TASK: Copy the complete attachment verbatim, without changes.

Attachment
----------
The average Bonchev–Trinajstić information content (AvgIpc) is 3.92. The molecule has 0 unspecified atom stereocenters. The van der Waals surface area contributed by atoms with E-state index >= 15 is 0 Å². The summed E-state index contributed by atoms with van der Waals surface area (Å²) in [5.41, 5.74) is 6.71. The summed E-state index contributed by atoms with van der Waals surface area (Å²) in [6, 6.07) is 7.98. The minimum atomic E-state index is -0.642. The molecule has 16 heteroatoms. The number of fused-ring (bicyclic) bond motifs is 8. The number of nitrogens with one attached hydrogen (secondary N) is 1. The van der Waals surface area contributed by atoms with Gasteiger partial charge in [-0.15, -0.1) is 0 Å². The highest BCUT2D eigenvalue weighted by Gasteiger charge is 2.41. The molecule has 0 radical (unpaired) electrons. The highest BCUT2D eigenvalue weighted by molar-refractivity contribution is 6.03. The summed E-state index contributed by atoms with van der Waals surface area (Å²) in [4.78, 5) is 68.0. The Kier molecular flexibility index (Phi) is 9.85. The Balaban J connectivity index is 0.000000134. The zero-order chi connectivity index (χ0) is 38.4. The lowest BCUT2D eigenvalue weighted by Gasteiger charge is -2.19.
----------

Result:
The average Bonchev–Trinajstić information content (AvgIpc) is 3.92. The molecule has 0 unspecified atom stereocenters. The van der Waals surface area contributed by atoms with E-state index >= 15 is 0 Å². The summed E-state index contributed by atoms with van der Waals surface area (Å²) in [5.41, 5.74) is 6.71. The summed E-state index contributed by atoms with van der Waals surface area (Å²) in [6, 6.07) is 7.98. The minimum atomic E-state index is -0.642. The molecule has 16 heteroatoms. The number of fused-ring (bicyclic) bond motifs is 8. The number of nitrogens with one attached hydrogen (secondary N) is 1. The van der Waals surface area contributed by atoms with Gasteiger partial charge in [-0.15, -0.1) is 0 Å². The highest BCUT2D eigenvalue weighted by Gasteiger charge is 2.41. The molecule has 0 radical (unpaired) electrons. The highest BCUT2D eigenvalue weighted by molar-refractivity contribution is 6.03. The summed E-state index contributed by atoms with van der Waals surface area (Å²) in [4.78, 5) is 68.0. The Kier molecular flexibility index (Phi) is 9.85. The Balaban J connectivity index is 0.000000134. The zero-order chi connectivity index (χ0) is 38.4. The lowest BCUT2D eigenvalue weighted by Gasteiger charge is -2.19.